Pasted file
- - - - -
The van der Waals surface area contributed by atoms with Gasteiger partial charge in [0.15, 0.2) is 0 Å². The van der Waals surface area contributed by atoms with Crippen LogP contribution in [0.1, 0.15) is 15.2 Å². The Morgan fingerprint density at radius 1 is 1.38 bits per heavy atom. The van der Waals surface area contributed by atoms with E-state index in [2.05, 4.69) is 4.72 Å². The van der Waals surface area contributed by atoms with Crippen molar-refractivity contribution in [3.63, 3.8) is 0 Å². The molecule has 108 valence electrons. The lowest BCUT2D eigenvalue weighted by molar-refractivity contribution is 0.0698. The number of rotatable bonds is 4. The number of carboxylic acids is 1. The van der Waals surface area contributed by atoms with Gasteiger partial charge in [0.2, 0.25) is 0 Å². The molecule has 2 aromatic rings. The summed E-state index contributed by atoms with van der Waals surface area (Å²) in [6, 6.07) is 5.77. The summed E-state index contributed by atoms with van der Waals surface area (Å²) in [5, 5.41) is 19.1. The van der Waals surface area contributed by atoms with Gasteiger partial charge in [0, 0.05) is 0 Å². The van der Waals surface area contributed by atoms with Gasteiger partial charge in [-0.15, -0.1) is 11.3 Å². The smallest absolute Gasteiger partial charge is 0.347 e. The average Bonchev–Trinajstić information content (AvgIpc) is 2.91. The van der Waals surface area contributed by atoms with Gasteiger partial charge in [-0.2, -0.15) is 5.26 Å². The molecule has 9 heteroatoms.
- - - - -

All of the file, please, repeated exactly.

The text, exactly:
The van der Waals surface area contributed by atoms with Gasteiger partial charge in [0.15, 0.2) is 0 Å². The van der Waals surface area contributed by atoms with Crippen LogP contribution in [0.1, 0.15) is 15.2 Å². The Morgan fingerprint density at radius 1 is 1.38 bits per heavy atom. The van der Waals surface area contributed by atoms with E-state index in [2.05, 4.69) is 4.72 Å². The van der Waals surface area contributed by atoms with Crippen molar-refractivity contribution in [3.63, 3.8) is 0 Å². The molecule has 108 valence electrons. The lowest BCUT2D eigenvalue weighted by molar-refractivity contribution is 0.0698. The number of rotatable bonds is 4. The number of carboxylic acids is 1. The van der Waals surface area contributed by atoms with Gasteiger partial charge in [0.2, 0.25) is 0 Å². The molecule has 2 aromatic rings. The summed E-state index contributed by atoms with van der Waals surface area (Å²) in [6, 6.07) is 5.77. The summed E-state index contributed by atoms with van der Waals surface area (Å²) in [5, 5.41) is 19.1. The van der Waals surface area contributed by atoms with Gasteiger partial charge in [0, 0.05) is 0 Å². The van der Waals surface area contributed by atoms with Gasteiger partial charge in [-0.15, -0.1) is 11.3 Å². The smallest absolute Gasteiger partial charge is 0.347 e. The average Bonchev–Trinajstić information content (AvgIpc) is 2.91. The van der Waals surface area contributed by atoms with Gasteiger partial charge in [-0.2, -0.15) is 5.26 Å². The molecule has 9 heteroatoms.